There is one other thing I use.  Some people see numbers as colors or feelings.  When someone tells me about their novel, I see a color.  And that becomes the base I work from.  From there, I have what I lovingly call The Click.  Intuition, if you will, or perhaps there is some odd wiring in my brain.  It’s hard to describe, but when I’m working and I think I’m close to being done, I’ll stop, zoom out, and look at the picture I’m working on.  If it clicks, I’m golden.  If it doesn’t, then I’m far from being through.  I can say without a doubt, I’ve scrapped many a piece to begin anew three-quarters of the way through.
But that is just in my art.  I don’t have that click with my written words, and part of that, I believe, is because I’m not as confident with my writing as I am with my art.  It’s a different kind of thought process. The same goes with music.  I’m much more rigid in how I play than how I draw.
With publishing having gone through—and still going through—such major upheavals of change, what are your thoughts on how a budding writer might proceed?  And if they’re looking to make a living, which route might be best: indie, legacy, or self-publishing?  With your own work, for which do you find a more accepting marketplace, your stories or your art?
First, if they are looking to make a living from writing, they need to back up and take a good, long look at the industry.  Very few authors can truly make a living from writing fiction.  For a budding writer, I would suggest starting with short stories, and make a name in the writing community first, before tackling that elusive novel.  A novel is hard work, and in choosing a route, it all depends on the person.  I know writers in all three routes, and this is what I see.  You have to be dedicated, and hardworking, for all three.  More so for self-publishing.  You also have to be willing to handle the business side of writing.  (Yes, there is more to it than just throwing down words.)  You have to be a go-getter and willing to commit the time to research blog hops, tours, PR, cover designers (I should mention, there is a difference between artist and designer), editors and formatting, all for the love of your novel.  And then, there is cost.  As a self-publisher, be prepared to spend plenty of money for all the above.  And, don’t go cheap on the cover or editing.  If you are still dedicated and hardworking, but don’t have the upfront money, go indie or legacy.  Indie will work with your ideas better than legacy, but be prepared to pull a lot of weight on the PR side, out of your own pocket.  Legacy is a business.  They look for what will sell, not necessarily what is well written.  Don’t expect to have much say-so, either.  If you are a control freak, legacy is not your friend.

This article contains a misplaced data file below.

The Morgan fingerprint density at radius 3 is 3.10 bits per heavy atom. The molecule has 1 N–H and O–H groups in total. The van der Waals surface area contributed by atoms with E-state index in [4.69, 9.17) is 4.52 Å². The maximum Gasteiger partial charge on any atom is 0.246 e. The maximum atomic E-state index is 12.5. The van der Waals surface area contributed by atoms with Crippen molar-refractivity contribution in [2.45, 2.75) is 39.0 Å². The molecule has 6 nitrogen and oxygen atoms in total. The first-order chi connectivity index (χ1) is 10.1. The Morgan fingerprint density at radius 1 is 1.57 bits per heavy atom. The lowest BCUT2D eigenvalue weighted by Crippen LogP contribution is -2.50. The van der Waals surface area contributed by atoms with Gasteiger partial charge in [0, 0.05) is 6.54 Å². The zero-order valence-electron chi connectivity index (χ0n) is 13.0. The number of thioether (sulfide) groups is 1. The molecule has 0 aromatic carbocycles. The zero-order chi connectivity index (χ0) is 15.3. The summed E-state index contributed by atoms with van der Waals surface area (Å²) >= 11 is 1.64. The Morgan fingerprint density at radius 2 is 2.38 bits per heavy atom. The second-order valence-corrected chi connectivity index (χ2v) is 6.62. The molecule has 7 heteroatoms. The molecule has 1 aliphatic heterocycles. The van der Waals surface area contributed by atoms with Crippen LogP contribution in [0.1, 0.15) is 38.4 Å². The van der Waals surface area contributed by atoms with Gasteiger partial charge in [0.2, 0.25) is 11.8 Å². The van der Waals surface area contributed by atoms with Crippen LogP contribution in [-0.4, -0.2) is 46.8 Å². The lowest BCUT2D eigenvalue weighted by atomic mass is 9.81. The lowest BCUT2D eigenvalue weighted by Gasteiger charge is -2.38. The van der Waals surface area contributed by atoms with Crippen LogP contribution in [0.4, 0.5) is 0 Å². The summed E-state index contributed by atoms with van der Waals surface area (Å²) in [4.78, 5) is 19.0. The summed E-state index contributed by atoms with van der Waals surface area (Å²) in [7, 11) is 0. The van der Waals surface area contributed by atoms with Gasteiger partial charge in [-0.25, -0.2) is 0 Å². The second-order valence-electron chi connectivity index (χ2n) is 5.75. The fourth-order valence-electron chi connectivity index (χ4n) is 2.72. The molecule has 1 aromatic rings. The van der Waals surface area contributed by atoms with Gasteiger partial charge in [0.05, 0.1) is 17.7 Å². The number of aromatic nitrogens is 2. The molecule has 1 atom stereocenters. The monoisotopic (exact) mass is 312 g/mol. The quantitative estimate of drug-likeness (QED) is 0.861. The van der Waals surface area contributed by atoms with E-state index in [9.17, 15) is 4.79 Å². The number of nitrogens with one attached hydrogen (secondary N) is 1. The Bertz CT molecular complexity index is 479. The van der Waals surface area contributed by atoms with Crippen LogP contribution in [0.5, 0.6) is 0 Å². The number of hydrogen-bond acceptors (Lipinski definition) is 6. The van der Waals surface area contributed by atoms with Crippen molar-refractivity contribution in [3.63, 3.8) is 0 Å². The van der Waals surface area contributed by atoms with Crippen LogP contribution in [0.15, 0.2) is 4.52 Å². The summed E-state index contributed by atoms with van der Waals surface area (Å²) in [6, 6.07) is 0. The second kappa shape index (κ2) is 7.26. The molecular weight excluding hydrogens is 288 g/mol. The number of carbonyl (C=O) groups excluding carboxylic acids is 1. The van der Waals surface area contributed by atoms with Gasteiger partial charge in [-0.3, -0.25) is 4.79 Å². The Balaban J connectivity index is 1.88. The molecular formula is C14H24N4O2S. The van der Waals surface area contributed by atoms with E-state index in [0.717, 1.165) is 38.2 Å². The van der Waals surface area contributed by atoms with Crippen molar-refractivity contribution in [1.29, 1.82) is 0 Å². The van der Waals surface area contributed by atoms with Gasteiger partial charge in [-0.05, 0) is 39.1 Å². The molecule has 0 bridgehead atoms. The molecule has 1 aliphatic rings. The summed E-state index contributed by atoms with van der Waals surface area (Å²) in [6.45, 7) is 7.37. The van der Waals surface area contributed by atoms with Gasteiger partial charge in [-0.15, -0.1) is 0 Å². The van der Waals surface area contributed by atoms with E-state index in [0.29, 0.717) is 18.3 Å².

With my own work, it’s a toss up.  I feel as though I am known more in the writerly community for my stories, but my art is beginning to pull ahead.  Cover artists/designers don’t really have a community (at least not one that I’ve yet found), so I don’t have a foothold in that world.  Now I am trying to just have authors see me as both a writer and an artist.
With “Anna,” your Sideshow story, without giving away any spoilers, what was your inspiration?
Actually, my inspiration came from a piece of art I created for Sideshow—A Living Doll.  From there, it took on a life of it’s own … and if I tell you too much more, you’ll know the story.
With Sideshow, you’re not only a contributing author, but also the sole artist behind the cover and the interior work.  What process did you go through to come up with such perfect images?  And with each, in their own right, a gem, how did you find a way to have all the pieces fit together as a greater whole?
Carnivals and sideshows are fascinating.  They are a world within our world, and with their own rules.  I took my fascination and attempted to mold it into an image after reading each story.
The great thing about this anthology is the versatility of the writings, which plays into the sideshow theme.  Each act is its own, held together by a big striped tent.  I took the stories and pulled little nuggets from each to create the artwork.  Each piece of art can stand by itself, a dedication to the author.  I wanted a Tales From the Crypt feel—you know, in the beginning of each short, they showed a piece of artwork that told about the story.  Something that didn’t give the story away, just added to it, until the end, when you finished and went, “That’s why that horse’s leg was sitting on a bench!”
To tie them together, I used the background.  Every work has the same background, that same tent, if you will, and the same type of banner.  That’s it.  That’s how the sideshows do it, and I figured, they’ve been around for a long time, so they must know what they’re doing.
What words of wisdom would you give a budding writer, and what warnings?